as part of the student body. I am
very interested in reading your edi-
torial and sports pages, and am glad
to see that the people on The Daily
now are just as wide awake as at the
time I was in school. Of course I
don't fully agree with all the opin-
ions expressed, but I heartily approve
of the way the topics are chosen and
discussed.
From reading The Daily I can see
that it and everyone on campus is
doing a wonderful job in keeping the

the Arts: The May meeting of the
Faculty of the College of Literature,
Science and the Arts for the aca-
demic year 1944-45 will be held Mon-
day, May 7, 1945, at 3:10 p.m. in Rm.
1025 Angell Hall.
The reports of the various commit-
tees have been prepared in advance
and are included with this call to
the meeting. They should be re-
tained in your files as part of the
minutes of the May meeting.
Hayward Keniston
Agenda
1. Consideration of the minutes of
the meeting of April 2, 1945, (pp.
1163 to 1167) which were distributed
by campus mail.
2. Consideration of reports submit-
ted with the call to this meeting.
a. Executive Committee- Professor
F. E. Bartell. b. University Council-
Professor D. L. Rich. c. Executive
Board of the Graduate School-Pro-
fessor I. A. Leonard. d. Senate Advis-
ory Committee on University Affairs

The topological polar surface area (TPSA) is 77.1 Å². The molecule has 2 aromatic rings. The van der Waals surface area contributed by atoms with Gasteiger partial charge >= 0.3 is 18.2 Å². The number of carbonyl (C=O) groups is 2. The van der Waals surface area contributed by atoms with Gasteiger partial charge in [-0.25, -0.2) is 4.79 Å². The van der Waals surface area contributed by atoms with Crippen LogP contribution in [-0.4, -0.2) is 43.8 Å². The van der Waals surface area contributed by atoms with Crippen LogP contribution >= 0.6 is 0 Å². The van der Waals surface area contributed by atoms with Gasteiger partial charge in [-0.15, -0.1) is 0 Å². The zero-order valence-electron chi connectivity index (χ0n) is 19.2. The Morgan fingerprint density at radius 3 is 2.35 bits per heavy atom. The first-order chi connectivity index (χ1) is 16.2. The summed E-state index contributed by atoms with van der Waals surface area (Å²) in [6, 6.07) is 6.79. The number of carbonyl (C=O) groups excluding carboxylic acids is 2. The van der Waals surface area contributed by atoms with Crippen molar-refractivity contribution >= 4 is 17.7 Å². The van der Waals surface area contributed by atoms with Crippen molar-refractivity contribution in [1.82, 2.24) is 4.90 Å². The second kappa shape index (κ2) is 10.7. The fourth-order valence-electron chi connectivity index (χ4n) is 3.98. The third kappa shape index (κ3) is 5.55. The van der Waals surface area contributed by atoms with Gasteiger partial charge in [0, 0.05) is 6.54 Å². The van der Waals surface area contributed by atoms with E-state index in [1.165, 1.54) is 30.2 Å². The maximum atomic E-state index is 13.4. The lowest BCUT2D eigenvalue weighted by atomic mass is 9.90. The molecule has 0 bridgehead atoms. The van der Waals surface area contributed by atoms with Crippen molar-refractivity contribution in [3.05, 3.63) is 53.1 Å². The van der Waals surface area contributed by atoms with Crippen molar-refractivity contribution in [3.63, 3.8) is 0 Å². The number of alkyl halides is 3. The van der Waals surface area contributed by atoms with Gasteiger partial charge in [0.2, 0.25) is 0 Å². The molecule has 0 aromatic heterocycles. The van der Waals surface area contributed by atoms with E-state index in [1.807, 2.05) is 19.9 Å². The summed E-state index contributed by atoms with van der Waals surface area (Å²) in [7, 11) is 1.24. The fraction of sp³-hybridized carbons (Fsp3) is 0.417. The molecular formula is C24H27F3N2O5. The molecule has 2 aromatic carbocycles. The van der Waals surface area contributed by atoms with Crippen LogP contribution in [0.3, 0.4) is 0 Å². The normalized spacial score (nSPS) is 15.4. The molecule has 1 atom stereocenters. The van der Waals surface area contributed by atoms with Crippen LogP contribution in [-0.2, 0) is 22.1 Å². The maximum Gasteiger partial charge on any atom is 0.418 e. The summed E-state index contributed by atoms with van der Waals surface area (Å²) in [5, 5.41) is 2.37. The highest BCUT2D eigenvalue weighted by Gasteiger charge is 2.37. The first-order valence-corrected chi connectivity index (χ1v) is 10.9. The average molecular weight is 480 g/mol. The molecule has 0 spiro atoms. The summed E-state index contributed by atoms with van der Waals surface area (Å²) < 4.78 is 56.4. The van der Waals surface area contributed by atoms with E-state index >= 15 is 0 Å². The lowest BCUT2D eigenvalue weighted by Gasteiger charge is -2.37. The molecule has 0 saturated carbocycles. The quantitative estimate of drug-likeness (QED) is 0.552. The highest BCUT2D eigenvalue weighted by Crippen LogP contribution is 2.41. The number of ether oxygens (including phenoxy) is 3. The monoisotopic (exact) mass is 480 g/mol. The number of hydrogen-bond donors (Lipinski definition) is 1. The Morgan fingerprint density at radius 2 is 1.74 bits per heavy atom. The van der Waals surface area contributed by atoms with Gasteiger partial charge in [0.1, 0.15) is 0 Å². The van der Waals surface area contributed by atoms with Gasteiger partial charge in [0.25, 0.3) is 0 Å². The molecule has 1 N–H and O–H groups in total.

-Professor A. H. Marckwardt. e.
Deans' Conference- Dean Hayward
Keniston.
3. New Business.
4. Announcements.
Junior Girls Play: All juniors who
ordered pictures from the Junior
Girls Play, please bring $1 for each
picture ordered to Miss McCormick's
office in the League from 12:30 to
4 p.m. today. Anyone wishing to
order additional pictures may do so
then.
Fellowships for Women: Pratt &
Whitney Aircraft, Hartford, Conn.,
are again offering scholarships to
prepare young women for positions
in their Engineering Department.
Only scholastic requirement is high
school algebra and geometry. This
plan was begun in 1943, and is to be
continued as a part of their perma-
nent program. Further information
is available at the Bureau, 201 Mason
Hall, and the date of interviews will
be announced as soon as received.
State of New York Civil Service
Announcements for Senior Stenogra-
pher, $1,386 a year, and Public Health
Nurse, $1,800 a year, have been re-
ceived in our office. For further in-
formation stop in at 201 Mason Hall,
Bureau of Appointments.
Announcement of the War Ship-
ping Administration, Training Or-
ganization, for appointment as Ca-
det-Midshipman (Engine)' and Ca-
det-Midshipman (Deck) in the U.S.
Merchant Marine Cadet Corps, has
been received in our office. For fur-
ther information, stop in at 201 Ma-
son Hall, Bureau of Appointments.
U.S. Civil Service Announcement
for Student Dietician, $1,752 a year,
has been received in our office. For
further information stop in at 201
Mason Hall, Bureau of Appoint-
ments.
Lectures
University Lecture: Dr. Chiang
Monlin, President of the Provisional
National University of China, will
speak on "Recent Political Develop-
ments in China", on Monday, May 7,
at 7 p.m. in the Rackham Amphi-